Northland’s Te Paki Coastal Track: What you need to know - Bay Of Islands
Scenery, Walking & Hiking, sand dunes, cape reinga

Northland’s Te Paki Coastal Track: What you need to know

Cape Reinga is one of the most beautiful coastal areas of the North Island, making the Te Paki Coastal Track a must-see for hikers looking for a multi-day trip amid gorgeous native bush, sand dunes, and ocean views.

Walking the Te Paki Coastal Track: An overview

Where is the Te Paki Coastal Track?

This coastal walk is made up of a number of sections (which we’ll get into in more detail as we continue), all found on the Aupouri Peninsula – famous for its northernmost point, Cape Reinga, and the eponymous lighthouse.

The road to Te Paki’s starting point can be found at Waitaki Landing, 401 km (249 miles) from central Auckland, 192 km (119 miles) from Paihia, or 91 km (56) from Kaitaia.

How long is the Te Paki Coastal Track?

If you were to do the entire track start to finish, it would take three to four days, lasting 48km (29 miles). That said, it is possible to join the walk from different trailheads on its many sections. These individual sections can be as quick as a 45-minute stroll, to several hours in duration.

Should I plan three or four days?

Te Paki’s terrain varies greatly, with some hilly parts and some sandy parts – both of which can slow a walker down. In addition, changing tides and rain may hinder your ability to progress quickly. It is recommended you allow for four days, or as Blister for the Soul’s Michele Simpson puts it:

“We did this hike over four days – if you were fit, you could squash it into three but why rush?”

How long is each section of the Te Paki track?

  1. Kapowairua (Spirits Bay) – Pandora: 9 km (5.5 miles), or three hours.
  2. Pandora – Tapotupotu Bay: 9 km (5.5 miles), or five and a half hours.
  3. Tapotupotu Bay – Cape Reinga: 5 km (3 miles), or three hours.
  4. Cape Reinga – Te Werahi Beach: 2 km (1 mile), or 45 minutes.
  5. Te Werahi Beach – Twilight Beach: 7.25 km (4.5 miles), or three hours.
  6. Twilight Beach – Te Paki Stream: 11 km (7 miles), or four and a half hours.

How difficult is the Te Paki Coastal Track?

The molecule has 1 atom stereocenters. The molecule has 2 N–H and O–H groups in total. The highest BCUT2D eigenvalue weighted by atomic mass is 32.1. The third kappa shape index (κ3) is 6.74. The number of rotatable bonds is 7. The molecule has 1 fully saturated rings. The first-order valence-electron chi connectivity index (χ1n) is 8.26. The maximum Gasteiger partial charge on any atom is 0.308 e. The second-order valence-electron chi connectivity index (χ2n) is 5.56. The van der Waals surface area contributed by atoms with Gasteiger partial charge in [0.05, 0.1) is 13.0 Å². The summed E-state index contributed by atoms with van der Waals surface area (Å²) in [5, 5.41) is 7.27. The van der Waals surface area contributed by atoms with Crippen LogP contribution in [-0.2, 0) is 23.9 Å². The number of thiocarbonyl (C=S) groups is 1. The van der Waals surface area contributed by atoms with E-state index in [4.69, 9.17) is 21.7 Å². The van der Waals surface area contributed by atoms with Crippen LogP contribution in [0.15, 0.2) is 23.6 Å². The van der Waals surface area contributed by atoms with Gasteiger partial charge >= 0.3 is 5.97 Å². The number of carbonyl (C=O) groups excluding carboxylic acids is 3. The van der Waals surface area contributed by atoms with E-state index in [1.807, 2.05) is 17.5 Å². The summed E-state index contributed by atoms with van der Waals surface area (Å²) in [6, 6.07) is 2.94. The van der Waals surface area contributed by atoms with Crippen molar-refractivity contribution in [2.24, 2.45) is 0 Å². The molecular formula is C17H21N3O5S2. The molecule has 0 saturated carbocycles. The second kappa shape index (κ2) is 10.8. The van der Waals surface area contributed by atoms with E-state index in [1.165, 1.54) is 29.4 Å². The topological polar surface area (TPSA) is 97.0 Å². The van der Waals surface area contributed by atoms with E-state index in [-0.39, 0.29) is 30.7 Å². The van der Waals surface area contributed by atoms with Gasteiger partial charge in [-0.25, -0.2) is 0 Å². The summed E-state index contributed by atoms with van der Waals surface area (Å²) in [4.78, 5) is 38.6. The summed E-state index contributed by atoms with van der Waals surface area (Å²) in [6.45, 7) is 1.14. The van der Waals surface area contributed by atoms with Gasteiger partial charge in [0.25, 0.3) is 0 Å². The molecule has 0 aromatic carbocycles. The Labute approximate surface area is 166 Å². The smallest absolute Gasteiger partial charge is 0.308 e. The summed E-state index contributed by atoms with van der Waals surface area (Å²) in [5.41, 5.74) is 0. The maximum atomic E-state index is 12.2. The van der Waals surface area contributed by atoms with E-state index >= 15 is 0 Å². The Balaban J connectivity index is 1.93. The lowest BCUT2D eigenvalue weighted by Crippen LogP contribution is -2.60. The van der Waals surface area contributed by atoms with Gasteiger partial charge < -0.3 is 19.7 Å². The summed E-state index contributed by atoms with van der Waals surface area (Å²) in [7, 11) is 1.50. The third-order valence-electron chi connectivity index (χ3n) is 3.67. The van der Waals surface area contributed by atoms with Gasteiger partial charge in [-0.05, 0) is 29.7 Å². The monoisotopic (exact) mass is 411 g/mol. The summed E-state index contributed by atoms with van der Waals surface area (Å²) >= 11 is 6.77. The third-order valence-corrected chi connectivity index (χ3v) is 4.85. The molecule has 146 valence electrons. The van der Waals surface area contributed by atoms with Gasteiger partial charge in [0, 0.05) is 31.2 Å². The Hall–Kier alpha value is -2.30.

The Department of Conservation (DoC) has defined Te Paki as an Easy Walking track. That means it’s suitable for “people with low to moderate fitness and abilities”.

“The track is well marked and easy going,” says Two Go Tiki Touring’s Shellie Evans, “but a moderate level of fitness is required as there are several steep uphill sections and numerous stairways.”

“Also, the path you should follow is not always clearly visible,” says Felix from Travel Food Friends. “Sometimes you have to guess where you’re going and you find the next flag that marks the way much later. Nonetheless I think that is a part of the experience!”

When to visit Cape Reinga and the Te Paki walk

Cape Reinga has a subtropical climate that is relatively warm all year. As a result, the Te Paki Coastal Track is generally open all year round, although certain weather conditions (rain, for example) can make it much more difficult to walk – extreme weather forecasts or DoC pest control measures may also close the track at certain times, so you should check first.

  • Seasons: As a Southern Hemisphere nation, New Zealand’s summer starts in December, with winter starting in June.
  • Temperatures: Temperatures can often soar in summer, but the average sits around the mid 20s (Celcius). Winter is also quite warm, around 15 or so degrees C, but lows can drop to 10 degrees C overnight during those colder months.
  • Weather: Cape Reinga has an average annual rainfall of just over 1000 mm, but Nov-Jan can be quite dry. Its wettest months are in the middle of the year, June-Aug.
  • Sunlight: In summer expect 12-14 hour days, with sunrise after 6am and sunset after 8:30pm. In winter this will drop to around 9-10 hours of daylight, 7:30am to 5:30pm.

“Autumn is a great time of the year for the winterless north and this hike,” says Simpson. “Friends who have done this hike in summer say it’s too hot because most of this track isn’t in the bush and there’s not a lot of shelter.”